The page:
Skip to main content

Vacancy @ The Office

Ooops... Silicon.com reports that Microsoft is investigating how two internal training videos created by UK comedy duo Ricky Gervais and Stephen Merchant have surfaced on the internet.

The humorous videos are titled 'The Office Values' and were made three years ago for Microsoft for training purposes. The pair agreed to write and appear in them, on the condition they were never made public. Although Microsoft did confirm their existence in 2004, it refused at the time to release any details.

But earlier this month, the two videos turned up on the internet. Although some sites appear to have removed them after encountering pressure from Microsoft or Gervais' representatives, they can now be seen on Google Video and YouTube as well as some blogs.

He also warns computer "boffins" of the dangers of hard work, as "too much thinking makes Jack a mental case".

In the videos, Gervais plays the role of David Brent, the anti-hero star of The Office, the critically acclaimed television show written by Gervais and Merchant. Brent visits Microsoft UK's offices as a management consultant, to advise and educate its staff.

During the videos, Brent suggests he would make an excellent managing director for Microsoft UK, as long as he could be awarded a salary and company car commensurate with the importance of the role - namely £40,000 per year and a new Mondeo.

He also warns computer "boffins" of the dangers of hard work, as "too much thinking makes Jack a mental case".

Comments

Popular posts from this blog

Civilisational Data Mining

It’s a new expression I haven’t heard before. ‘Civilisational data mining.’

Let me start by putting it in some context. Every character, you or I have typed into the Google search engine or Facebook over the last decade, means something, to someone or perhaps ‘something,’ if it’s an algorithm.


In May 2014, journalists revealed that the United States National Security Agency, the NSA, was recording and archiving every single cell-phone conversation that took place in the Bahamas. In the process they managed to transform a significant proportion of a society’s day to day interactions into unstructured data; valuable information which can of course be analysed, correlated and transformed for whatever purpose the intelligence agency deems fit.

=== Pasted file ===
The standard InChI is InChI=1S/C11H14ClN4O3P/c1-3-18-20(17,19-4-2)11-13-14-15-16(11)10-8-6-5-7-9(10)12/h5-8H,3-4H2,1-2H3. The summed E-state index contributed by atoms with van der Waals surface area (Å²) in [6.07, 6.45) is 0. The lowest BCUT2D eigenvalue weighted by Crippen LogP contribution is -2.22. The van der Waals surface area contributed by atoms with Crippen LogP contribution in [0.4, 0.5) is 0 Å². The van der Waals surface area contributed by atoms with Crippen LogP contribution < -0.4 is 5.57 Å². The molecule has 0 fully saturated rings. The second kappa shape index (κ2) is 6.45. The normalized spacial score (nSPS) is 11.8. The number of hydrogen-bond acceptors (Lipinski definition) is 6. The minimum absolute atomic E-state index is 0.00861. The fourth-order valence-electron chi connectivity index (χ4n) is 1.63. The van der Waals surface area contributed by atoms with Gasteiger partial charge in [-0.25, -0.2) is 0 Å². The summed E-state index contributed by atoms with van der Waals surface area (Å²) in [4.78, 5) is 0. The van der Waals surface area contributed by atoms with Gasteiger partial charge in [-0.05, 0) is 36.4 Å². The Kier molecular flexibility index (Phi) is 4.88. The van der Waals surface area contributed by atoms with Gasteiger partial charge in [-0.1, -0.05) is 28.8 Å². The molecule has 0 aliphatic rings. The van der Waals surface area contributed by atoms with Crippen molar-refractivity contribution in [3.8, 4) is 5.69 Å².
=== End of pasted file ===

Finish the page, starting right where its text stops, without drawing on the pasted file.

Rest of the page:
And today, I read that a GOP-hired data company in the United States has ‘leaked’ personal information, preferences and voting intentions on… wait for it… 198 million US citizens.

Within another decade or so, the cost of sequencing the human genome …

The Nature of Nurture?

Recently, I found myself in a fascinating four-way Twitter exchange, with Professor Adam Rutherford and two other science-minded friends The subject, frequently regarded as a delicate one, genetics and whether there could exist an unknown but contributory genetic factor(s) or influences in determining what we broadly understand or misunderstand as human intelligence.

I won’t discuss this subject in any great detail here, being completely unqualified to do so, but I’ll point you at the document we were discussing, and Rutherford’s excellent new book, ‘A Brief History of Everyone.”

What had sparked my own interest was the story of my own grandfather, Edmond Greville; unless you are an expert on the history of French cinema, you are unlikely to have ever hear of him but he still enjoys an almost cult-like following for his work, half a century after his death.

I've been enjoying the series "Genius" on National Geographic about the life of Albert Einstein. The four of us ha…
The Mandate of Heaven

eGov Monitor Version

“Parliament”, said my distinguished friend “has always leaked like a sieve”.

I’m researching the thorny issue of ‘Confidence in Public Sector Computing’ and we were discussing the dangers presented by the Internet. In his opinion, information security is an oxymoron, which has no place being discussed in a Parliament built upon the uninterrupted flow of information of every kind, from the politically sensitive to the most salacious and mundane.

With the threat of war hanging over us, I asked if MPs should be more aware of the risks that surround this new communications medium? More importantly, shouldn’t the same policies and precautions that any business might use to protect itself and its staff, be available to MPs?

What concerns me is that my well-respected friend mostly considers security in terms of guns, gates and guards. He now uses the Internet almost as much as he uses the telephone and the Fax machine and yet the growing collective t…